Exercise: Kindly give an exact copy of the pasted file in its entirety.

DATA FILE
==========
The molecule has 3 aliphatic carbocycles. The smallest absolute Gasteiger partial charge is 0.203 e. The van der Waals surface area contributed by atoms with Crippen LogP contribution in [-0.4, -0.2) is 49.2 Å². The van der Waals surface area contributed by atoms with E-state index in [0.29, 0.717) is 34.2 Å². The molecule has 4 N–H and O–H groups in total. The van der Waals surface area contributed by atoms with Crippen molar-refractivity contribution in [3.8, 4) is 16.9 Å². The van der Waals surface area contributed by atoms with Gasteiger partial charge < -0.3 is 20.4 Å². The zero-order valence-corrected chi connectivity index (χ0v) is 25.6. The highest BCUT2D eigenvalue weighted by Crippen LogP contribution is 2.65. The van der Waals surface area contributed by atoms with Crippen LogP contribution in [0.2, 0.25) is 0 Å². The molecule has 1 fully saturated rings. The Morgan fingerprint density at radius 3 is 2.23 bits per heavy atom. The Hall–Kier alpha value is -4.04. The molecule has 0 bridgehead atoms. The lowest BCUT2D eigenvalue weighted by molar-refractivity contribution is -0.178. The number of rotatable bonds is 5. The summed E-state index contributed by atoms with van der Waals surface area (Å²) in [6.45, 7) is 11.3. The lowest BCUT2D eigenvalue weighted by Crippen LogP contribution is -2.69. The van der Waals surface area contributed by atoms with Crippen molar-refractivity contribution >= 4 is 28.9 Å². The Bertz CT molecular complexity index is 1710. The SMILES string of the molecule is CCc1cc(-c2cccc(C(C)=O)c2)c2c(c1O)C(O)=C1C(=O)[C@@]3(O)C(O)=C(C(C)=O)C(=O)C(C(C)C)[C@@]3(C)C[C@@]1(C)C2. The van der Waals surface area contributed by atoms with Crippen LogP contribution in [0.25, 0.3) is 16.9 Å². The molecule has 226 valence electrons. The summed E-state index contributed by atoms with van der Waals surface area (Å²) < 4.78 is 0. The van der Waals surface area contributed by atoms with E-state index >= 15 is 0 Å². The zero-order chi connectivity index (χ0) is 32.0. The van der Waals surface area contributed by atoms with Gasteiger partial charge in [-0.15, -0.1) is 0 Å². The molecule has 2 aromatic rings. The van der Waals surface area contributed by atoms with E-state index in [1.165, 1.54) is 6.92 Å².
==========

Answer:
The molecule has 3 aliphatic carbocycles. The smallest absolute Gasteiger partial charge is 0.203 e. The van der Waals surface area contributed by atoms with Crippen LogP contribution in [-0.4, -0.2) is 49.2 Å². The van der Waals surface area contributed by atoms with E-state index in [0.29, 0.717) is 34.2 Å². The molecule has 4 N–H and O–H groups in total. The van der Waals surface area contributed by atoms with Crippen molar-refractivity contribution in [3.8, 4) is 16.9 Å². The van der Waals surface area contributed by atoms with Gasteiger partial charge < -0.3 is 20.4 Å². The zero-order valence-corrected chi connectivity index (χ0v) is 25.6. The highest BCUT2D eigenvalue weighted by Crippen LogP contribution is 2.65. The van der Waals surface area contributed by atoms with Crippen LogP contribution in [0.2, 0.25) is 0 Å². The molecule has 1 fully saturated rings. The Morgan fingerprint density at radius 3 is 2.23 bits per heavy atom. The Hall–Kier alpha value is -4.04. The molecule has 0 bridgehead atoms. The lowest BCUT2D eigenvalue weighted by molar-refractivity contribution is -0.178. The number of rotatable bonds is 5. The summed E-state index contributed by atoms with van der Waals surface area (Å²) in [6.45, 7) is 11.3. The lowest BCUT2D eigenvalue weighted by Crippen LogP contribution is -2.69. The van der Waals surface area contributed by atoms with Crippen molar-refractivity contribution >= 4 is 28.9 Å². The Bertz CT molecular complexity index is 1710. The SMILES string of the molecule is CCc1cc(-c2cccc(C(C)=O)c2)c2c(c1O)C(O)=C1C(=O)[C@@]3(O)C(O)=C(C(C)=O)C(=O)C(C(C)C)[C@@]3(C)C[C@@]1(C)C2. The van der Waals surface area contributed by atoms with Crippen LogP contribution in [0.25, 0.3) is 16.9 Å². The molecule has 226 valence electrons. The summed E-state index contributed by atoms with van der Waals surface area (Å²) < 4.78 is 0. The van der Waals surface area contributed by atoms with E-state index >= 15 is 0 Å². The zero-order chi connectivity index (χ0) is 32.0. The van der Waals surface area contributed by atoms with Gasteiger partial charge in [-0.15, -0.1) is 0 Å². The molecule has 2 aromatic rings. The van der Waals surface area contributed by atoms with E-state index in [1.165, 1.54) is 6.92 Å².